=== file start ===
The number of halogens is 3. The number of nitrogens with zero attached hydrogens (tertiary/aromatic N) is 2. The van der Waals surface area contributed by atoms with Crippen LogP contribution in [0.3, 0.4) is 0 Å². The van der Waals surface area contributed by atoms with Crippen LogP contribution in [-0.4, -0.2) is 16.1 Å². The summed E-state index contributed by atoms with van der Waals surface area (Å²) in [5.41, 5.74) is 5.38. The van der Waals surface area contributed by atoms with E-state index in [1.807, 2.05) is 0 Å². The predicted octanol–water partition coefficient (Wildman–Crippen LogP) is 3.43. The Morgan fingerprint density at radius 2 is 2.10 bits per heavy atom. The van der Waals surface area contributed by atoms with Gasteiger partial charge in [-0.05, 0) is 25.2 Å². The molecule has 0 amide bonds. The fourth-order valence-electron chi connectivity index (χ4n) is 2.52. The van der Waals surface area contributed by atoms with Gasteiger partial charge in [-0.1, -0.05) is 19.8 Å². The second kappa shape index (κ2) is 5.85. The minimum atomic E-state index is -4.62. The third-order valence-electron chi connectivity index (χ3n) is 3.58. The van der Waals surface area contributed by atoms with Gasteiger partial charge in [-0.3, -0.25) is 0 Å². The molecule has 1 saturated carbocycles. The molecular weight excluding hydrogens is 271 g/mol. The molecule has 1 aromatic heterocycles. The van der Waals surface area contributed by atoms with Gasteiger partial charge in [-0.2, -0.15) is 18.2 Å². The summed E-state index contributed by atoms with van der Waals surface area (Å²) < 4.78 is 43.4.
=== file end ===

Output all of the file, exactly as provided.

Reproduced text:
The number of halogens is 3. The number of nitrogens with zero attached hydrogens (tertiary/aromatic N) is 2. The van der Waals surface area contributed by atoms with Crippen LogP contribution in [0.3, 0.4) is 0 Å². The van der Waals surface area contributed by atoms with Crippen LogP contribution in [-0.4, -0.2) is 16.1 Å². The summed E-state index contributed by atoms with van der Waals surface area (Å²) in [5.41, 5.74) is 5.38. The van der Waals surface area contributed by atoms with E-state index in [1.807, 2.05) is 0 Å². The predicted octanol–water partition coefficient (Wildman–Crippen LogP) is 3.43. The Morgan fingerprint density at radius 2 is 2.10 bits per heavy atom. The van der Waals surface area contributed by atoms with Gasteiger partial charge in [-0.05, 0) is 25.2 Å². The molecule has 0 amide bonds. The fourth-order valence-electron chi connectivity index (χ4n) is 2.52. The van der Waals surface area contributed by atoms with Gasteiger partial charge in [-0.1, -0.05) is 19.8 Å². The second kappa shape index (κ2) is 5.85. The minimum atomic E-state index is -4.62. The third-order valence-electron chi connectivity index (χ3n) is 3.58. The van der Waals surface area contributed by atoms with Gasteiger partial charge in [-0.3, -0.25) is 0 Å². The molecule has 1 saturated carbocycles. The molecular weight excluding hydrogens is 271 g/mol. The molecule has 1 aromatic heterocycles. The van der Waals surface area contributed by atoms with Gasteiger partial charge in [-0.2, -0.15) is 18.2 Å². The summed E-state index contributed by atoms with van der Waals surface area (Å²) < 4.78 is 43.4.